I read a Harvard Business Review blog post recently by US-based consultants Tara Mohr and Whitney Johnson, who think women are too well behaved in the workplace. Mohr, who trains women for senior roles, and Johnson, who gives lectures on innovation, say women need to be more “disruptive.” A “good girl” strategy works at school and through university, and women graduate with high grades and then move into promising careers using this approach. But they’re under-represented in board rooms and executive positions, and this, Mohr and Johnson believe, is because they’re too compliant. They’re not loud enough. They’re not enough like men. So they don’t get the top jobs. Uh-huh.
There were so many things the post didn’t mention about the factors that stop women from progressing into executive roles, and while I like the idea that people can act to change their circumstances, I don’t think being louder will rocket women into the top jobs. But for me perhaps the most glaring omission was that the post made no mention of child rearing. Women continue to bear most responsibility for raising children and it has a huge effect on their careers. I know this has become the elephant in the living room when it comes to discussing women and equality at work, especially career progression. These days, you can be shouted down and called anti-feminist if you even speak of it.
For my last novel In Falling Snow I researched the experiences of women doctors and nurses in World War I and in 1978. Women in 1914 who had careers didn't have children. By 1978, the first generation to have it all hit their stride. I thought the modern women would be much better off. But having it all wasn’t everything it was cracked up to be, as any mother with a full-time job will tell you.Former Obama top aide Anne-Marie Slaughter was criticised last year for saying she couldn’t do justice to her job and effectively mother her teenaged children. I was glad she said it. Like many mothers, I work, but I feel I’m constantly on the back foot in everything I do. I have it much easier than Slaughter, one child, I live with a super-involved dad, and I work a job I can pick my hours in. Some of my friends are not so lucky. They wake at dawn with the youngest, get everyone ready, rush to work after school dropoff, hoping they're in a clean frock, work all day, leave by five thirty to pick up the kids from after-school and child care, get home in time to cook dinner, bath and bed, and get up the next morning and start again. One woman told me her 'me' time is between four and five in the morning.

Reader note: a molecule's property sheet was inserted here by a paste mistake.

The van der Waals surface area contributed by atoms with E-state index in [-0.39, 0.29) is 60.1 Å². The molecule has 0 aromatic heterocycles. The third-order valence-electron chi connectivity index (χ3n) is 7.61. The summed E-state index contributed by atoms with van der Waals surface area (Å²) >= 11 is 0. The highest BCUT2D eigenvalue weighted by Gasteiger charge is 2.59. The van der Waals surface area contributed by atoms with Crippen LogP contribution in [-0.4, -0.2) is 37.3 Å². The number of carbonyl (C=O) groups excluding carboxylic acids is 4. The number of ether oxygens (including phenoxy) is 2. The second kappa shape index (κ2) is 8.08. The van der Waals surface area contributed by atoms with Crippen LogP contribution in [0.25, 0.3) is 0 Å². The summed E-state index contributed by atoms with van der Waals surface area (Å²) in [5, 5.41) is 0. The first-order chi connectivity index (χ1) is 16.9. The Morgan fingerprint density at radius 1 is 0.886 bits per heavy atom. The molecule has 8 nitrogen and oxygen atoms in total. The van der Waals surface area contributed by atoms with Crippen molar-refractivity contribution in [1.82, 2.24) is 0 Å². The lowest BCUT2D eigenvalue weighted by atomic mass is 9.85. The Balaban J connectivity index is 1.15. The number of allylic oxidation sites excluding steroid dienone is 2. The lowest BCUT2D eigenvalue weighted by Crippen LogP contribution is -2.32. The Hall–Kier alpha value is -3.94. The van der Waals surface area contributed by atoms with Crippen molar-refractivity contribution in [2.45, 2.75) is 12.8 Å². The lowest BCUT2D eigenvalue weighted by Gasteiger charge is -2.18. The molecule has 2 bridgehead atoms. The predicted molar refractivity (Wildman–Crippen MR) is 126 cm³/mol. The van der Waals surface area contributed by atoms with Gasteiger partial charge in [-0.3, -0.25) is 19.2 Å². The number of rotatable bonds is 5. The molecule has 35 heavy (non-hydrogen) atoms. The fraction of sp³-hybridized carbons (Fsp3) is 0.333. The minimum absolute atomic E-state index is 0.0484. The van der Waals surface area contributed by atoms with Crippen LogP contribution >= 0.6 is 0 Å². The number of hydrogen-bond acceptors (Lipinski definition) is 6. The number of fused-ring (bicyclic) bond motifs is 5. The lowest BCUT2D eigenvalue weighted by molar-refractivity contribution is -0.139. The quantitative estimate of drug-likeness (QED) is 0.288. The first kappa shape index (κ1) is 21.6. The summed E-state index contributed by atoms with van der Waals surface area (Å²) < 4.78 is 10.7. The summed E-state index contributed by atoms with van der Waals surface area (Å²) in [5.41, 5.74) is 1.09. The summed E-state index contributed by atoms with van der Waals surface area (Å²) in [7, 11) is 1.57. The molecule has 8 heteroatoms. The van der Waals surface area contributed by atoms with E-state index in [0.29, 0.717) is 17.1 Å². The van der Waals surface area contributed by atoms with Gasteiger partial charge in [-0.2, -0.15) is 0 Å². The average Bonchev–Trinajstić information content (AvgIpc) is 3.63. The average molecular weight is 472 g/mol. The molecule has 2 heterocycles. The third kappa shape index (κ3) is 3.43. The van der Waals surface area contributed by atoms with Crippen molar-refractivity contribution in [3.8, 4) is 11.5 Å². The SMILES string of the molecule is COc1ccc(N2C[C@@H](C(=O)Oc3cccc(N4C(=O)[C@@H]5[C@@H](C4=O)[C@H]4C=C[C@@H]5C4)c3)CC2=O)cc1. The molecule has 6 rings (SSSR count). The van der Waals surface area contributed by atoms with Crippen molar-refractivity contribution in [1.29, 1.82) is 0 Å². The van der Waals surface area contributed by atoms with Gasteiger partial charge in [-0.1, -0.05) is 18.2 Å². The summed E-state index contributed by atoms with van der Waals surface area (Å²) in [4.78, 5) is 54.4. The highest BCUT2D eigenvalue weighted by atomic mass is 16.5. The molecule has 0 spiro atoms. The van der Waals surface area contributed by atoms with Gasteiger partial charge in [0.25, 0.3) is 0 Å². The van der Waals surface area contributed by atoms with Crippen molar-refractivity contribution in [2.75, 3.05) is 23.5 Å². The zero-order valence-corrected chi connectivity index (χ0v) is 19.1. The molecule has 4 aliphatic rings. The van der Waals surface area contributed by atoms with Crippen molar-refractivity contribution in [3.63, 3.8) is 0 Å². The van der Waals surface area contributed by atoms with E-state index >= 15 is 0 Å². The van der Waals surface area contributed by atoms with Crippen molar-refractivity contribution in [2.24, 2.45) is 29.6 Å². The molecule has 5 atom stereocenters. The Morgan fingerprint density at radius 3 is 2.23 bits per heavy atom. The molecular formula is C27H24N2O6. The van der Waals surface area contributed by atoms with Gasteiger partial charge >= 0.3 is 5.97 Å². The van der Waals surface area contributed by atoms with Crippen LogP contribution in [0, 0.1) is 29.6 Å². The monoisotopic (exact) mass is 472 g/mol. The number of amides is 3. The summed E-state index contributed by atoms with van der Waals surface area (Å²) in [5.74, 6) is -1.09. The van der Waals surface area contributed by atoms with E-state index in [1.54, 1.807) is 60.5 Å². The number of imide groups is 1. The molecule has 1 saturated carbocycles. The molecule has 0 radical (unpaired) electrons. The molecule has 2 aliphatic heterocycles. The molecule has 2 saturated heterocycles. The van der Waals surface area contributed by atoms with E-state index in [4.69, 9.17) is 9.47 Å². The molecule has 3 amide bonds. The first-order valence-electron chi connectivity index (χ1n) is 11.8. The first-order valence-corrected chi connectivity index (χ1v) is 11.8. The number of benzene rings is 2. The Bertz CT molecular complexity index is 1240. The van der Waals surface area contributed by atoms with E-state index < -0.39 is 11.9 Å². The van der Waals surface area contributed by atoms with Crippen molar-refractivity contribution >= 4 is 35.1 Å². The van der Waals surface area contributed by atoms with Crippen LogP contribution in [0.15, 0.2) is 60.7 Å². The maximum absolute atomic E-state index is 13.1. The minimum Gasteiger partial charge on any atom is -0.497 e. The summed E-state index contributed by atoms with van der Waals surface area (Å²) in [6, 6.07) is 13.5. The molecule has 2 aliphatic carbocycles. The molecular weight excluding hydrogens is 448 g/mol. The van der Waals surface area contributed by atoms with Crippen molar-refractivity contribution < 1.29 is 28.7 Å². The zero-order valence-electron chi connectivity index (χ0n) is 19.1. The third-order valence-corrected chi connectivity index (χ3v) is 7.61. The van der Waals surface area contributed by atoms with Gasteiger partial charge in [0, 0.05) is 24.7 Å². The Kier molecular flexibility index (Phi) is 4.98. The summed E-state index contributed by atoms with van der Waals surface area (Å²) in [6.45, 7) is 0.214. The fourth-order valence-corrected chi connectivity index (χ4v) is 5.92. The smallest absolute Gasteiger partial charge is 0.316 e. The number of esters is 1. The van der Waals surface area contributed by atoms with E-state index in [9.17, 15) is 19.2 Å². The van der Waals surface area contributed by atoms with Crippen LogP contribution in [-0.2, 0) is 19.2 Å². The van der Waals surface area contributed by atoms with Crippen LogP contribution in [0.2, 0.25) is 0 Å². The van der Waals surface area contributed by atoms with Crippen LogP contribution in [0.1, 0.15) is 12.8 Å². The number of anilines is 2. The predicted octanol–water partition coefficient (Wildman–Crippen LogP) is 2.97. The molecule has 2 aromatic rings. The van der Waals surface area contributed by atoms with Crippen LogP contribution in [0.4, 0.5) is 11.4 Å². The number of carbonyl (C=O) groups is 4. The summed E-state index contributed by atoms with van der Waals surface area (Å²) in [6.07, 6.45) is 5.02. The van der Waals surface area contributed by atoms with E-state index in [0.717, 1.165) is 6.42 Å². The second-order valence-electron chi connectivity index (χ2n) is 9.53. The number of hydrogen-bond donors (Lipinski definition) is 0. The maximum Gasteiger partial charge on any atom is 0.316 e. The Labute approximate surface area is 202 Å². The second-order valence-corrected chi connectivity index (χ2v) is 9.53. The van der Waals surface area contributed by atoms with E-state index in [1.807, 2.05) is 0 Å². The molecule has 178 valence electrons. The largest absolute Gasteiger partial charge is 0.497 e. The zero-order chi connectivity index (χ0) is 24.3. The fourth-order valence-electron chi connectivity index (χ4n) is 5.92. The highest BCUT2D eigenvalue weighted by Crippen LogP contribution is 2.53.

Feminism has been a force for such good in the world. My mother's generation couldn't work once they were pregnant. Many fathers didn't know their children. It was feminism that changed all that and we are better off because of it. But feminism ignored women as mothers, and it ignored their children. It’s never made sense to me because feminism is a movement that’s so fit for purpose to help them.
In Nordic countries, where governments realised after World War II that women and men should be in the workforce for economic prosperity, two years leave on full pay for a parent to care for young children is a given, and return-to-work strategies are easy on families. Those countries that still have institutionalised child care – some don’t agree it’s a good idea – provide not-for-profit, high-quality care that gives children positive early experiences. Everybody benefits.
I've been heartened lately by the work of a student Facebook group that started at Duke University that posts photos of responses to the question, “Who needs feminism?” This plays on current thinking that feminism has reached its use-by date. “I need feminism because...” It's so simple. Well, I need feminism because I want those students at Duke and their friends to be all right when they come to negotiate work and family, and I want their children to be all right, and I’m not sure, with the world we’re leaving them, that they will be. Maybe that’s what we ought to be shouting more loudly about in the workplace.
Based on the column published in The Courier-Mail Qweekend on 7 December 2013. I write mainly about writing, education, birth, health and the thrill of parenting. You can Get in touch, tick the box to receive emails, Like Writer Mary-Rose MacColl on Facebook or follow MaryRoseMacColl on Twitter. Have a great day!